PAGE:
Chris and I had a chance to discuss our Inkshed proposal over the
holidays. Here's where we are now.
First, Chris says he will be able to rearrange his life in order to attend
the entire conference, so we could present at any time.
We have revised our original idea somewhat. Now we would still plan to
begin with some inkshedding in response to the following prompt: When you
first began teaching, what were your goals for the class and your values in
terms of the subject/students? Where did you get these goals and values?
Instead of a three-act presentaion, we now propose to carryon a dialogue.
Chris would prefer not to read from a finished script, but iam more
inclined to have a quite structured piece. Your input here would be very
helpful. We could, of course, fit our presentation to the time allotted.
Here's a rough outline of what we have so far. We are in communication via
e-mail, and Chris will be home for a week in April, so we can finalize our
C: So what did you do in the war, Mom? When you began teaching, what were
your goals and values?
B: Goals? To prove to the students that I was smarter than they were.
B: Values? Well, I taught three sections of freshman english at
Memorial. The course was designed and administered by someone else. I
didn't give much thought to values, only to being unnnoticed in case of
complaints. I was, however, surprised to discover that I had modelled my
teaching style on that of one of my profs at Trinity who asked questions
and waited for answers rather than telling us everything. I found it
frustrating as a student, but that's what I did as a teacher.
C: Ah! funny you should say that (relates similar experience with poetics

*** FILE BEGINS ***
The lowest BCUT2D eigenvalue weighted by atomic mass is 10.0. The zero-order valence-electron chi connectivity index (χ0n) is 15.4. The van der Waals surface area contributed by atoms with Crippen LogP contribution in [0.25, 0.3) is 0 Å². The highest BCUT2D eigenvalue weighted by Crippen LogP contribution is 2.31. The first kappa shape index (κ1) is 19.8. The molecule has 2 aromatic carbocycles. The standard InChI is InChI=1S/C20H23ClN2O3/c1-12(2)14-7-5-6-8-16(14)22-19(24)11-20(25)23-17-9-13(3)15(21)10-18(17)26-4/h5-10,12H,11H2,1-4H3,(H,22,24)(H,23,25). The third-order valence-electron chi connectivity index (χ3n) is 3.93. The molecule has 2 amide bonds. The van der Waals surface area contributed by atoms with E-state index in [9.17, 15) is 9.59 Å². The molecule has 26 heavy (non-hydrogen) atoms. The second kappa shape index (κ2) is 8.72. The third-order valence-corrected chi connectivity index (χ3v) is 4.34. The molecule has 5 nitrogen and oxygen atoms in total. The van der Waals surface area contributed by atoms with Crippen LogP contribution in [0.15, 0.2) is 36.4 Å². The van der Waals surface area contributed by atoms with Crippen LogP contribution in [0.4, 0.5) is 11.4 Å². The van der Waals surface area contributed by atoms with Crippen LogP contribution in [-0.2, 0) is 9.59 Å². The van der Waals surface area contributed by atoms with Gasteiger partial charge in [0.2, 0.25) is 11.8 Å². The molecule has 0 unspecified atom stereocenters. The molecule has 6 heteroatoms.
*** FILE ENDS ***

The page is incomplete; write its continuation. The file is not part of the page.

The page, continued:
course and advice from mature student)
B: I didn't see it as being tough; I guess I saw it as valuing the
students' response and validating their ideas. Mybe I did have values
C: did you ask students questions directly? Did you single them out with
specfic questions? What did you do when someone couldn't or wouldn't
B: Ouch! A painful memory is of saying to a student "I'm afraid you don't
understand the poem" then later, having forgoten my comment, asking her a
question to which she replied "I'm afraid...." Well, you can guess the
C: OK, so everyone knows how bad you (we) were, how have we improved?
What are our goals and values now?
B:Well, I'm in a completely different space, a community college rather
than a university teaching language rather than literature concerned more
with process than product. (Elaboration possible if necessary) I hope I
value students more as people now even though I see myself as more of the
expert in the classroom. What I need now are ways to keep it all fresh for
C: It's still fresh for me -- too fresh sometimes. I don't want to
reinvent the wheel. In the poetics course I taught last fall I had lots of
values and few specific goals. I wanted to incorporate a
feminist/political critique, but my assumption that the students would
share my values was not borne out by my experience. My only substantial
goal was to not run afoul of department regulations.
We want to conclude by asking: What would you like you goals and values to
NB Since I have been the recorder, so far there's more of me, but we will
have more balance in the final version.
What do you think? Will it fly? feedback is welcome!
Happy new year.
Betty and Chris Holmes
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Ann Beer wrote:
> Hello Betty. It is so good to hear from you, and especially to hear
> from you with what sounds like a unique presentation! As these are
> early days we do not yet know about how much time could be given for
> your workshop, but certainly it seems a perfect one to include. Please
> keep us posted as you and Chris develop the idea. I am forwarding this
> to Jane who may want to add comments too.
> Best for now Ann